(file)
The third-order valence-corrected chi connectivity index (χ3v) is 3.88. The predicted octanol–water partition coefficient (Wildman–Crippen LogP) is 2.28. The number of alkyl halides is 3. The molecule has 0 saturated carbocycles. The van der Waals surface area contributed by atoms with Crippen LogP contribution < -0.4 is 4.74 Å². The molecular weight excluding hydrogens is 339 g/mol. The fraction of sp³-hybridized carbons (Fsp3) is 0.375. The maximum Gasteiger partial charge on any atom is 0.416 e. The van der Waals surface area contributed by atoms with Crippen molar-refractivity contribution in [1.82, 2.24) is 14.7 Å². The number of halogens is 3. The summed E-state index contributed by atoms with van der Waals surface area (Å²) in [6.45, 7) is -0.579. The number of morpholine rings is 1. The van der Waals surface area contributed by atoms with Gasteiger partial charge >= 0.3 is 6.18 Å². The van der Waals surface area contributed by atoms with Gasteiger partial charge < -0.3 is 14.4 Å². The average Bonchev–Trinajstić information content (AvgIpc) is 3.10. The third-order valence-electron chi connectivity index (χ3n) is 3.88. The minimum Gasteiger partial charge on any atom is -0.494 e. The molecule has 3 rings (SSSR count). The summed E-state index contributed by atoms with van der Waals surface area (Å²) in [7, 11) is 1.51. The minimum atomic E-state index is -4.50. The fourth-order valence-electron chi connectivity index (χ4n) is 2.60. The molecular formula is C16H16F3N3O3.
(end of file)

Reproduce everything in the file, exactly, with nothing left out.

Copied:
The third-order valence-corrected chi connectivity index (χ3v) is 3.88. The predicted octanol–water partition coefficient (Wildman–Crippen LogP) is 2.28. The number of alkyl halides is 3. The molecule has 0 saturated carbocycles. The van der Waals surface area contributed by atoms with Crippen LogP contribution < -0.4 is 4.74 Å². The molecular weight excluding hydrogens is 339 g/mol. The fraction of sp³-hybridized carbons (Fsp3) is 0.375. The maximum Gasteiger partial charge on any atom is 0.416 e. The van der Waals surface area contributed by atoms with Crippen molar-refractivity contribution in [1.82, 2.24) is 14.7 Å². The number of halogens is 3. The summed E-state index contributed by atoms with van der Waals surface area (Å²) in [6.45, 7) is -0.579. The number of morpholine rings is 1. The van der Waals surface area contributed by atoms with Gasteiger partial charge >= 0.3 is 6.18 Å². The van der Waals surface area contributed by atoms with Gasteiger partial charge < -0.3 is 14.4 Å². The average Bonchev–Trinajstić information content (AvgIpc) is 3.10. The third-order valence-electron chi connectivity index (χ3n) is 3.88. The minimum Gasteiger partial charge on any atom is -0.494 e. The molecule has 3 rings (SSSR count). The summed E-state index contributed by atoms with van der Waals surface area (Å²) in [7, 11) is 1.51. The minimum atomic E-state index is -4.50. The fourth-order valence-electron chi connectivity index (χ4n) is 2.60. The molecular formula is C16H16F3N3O3.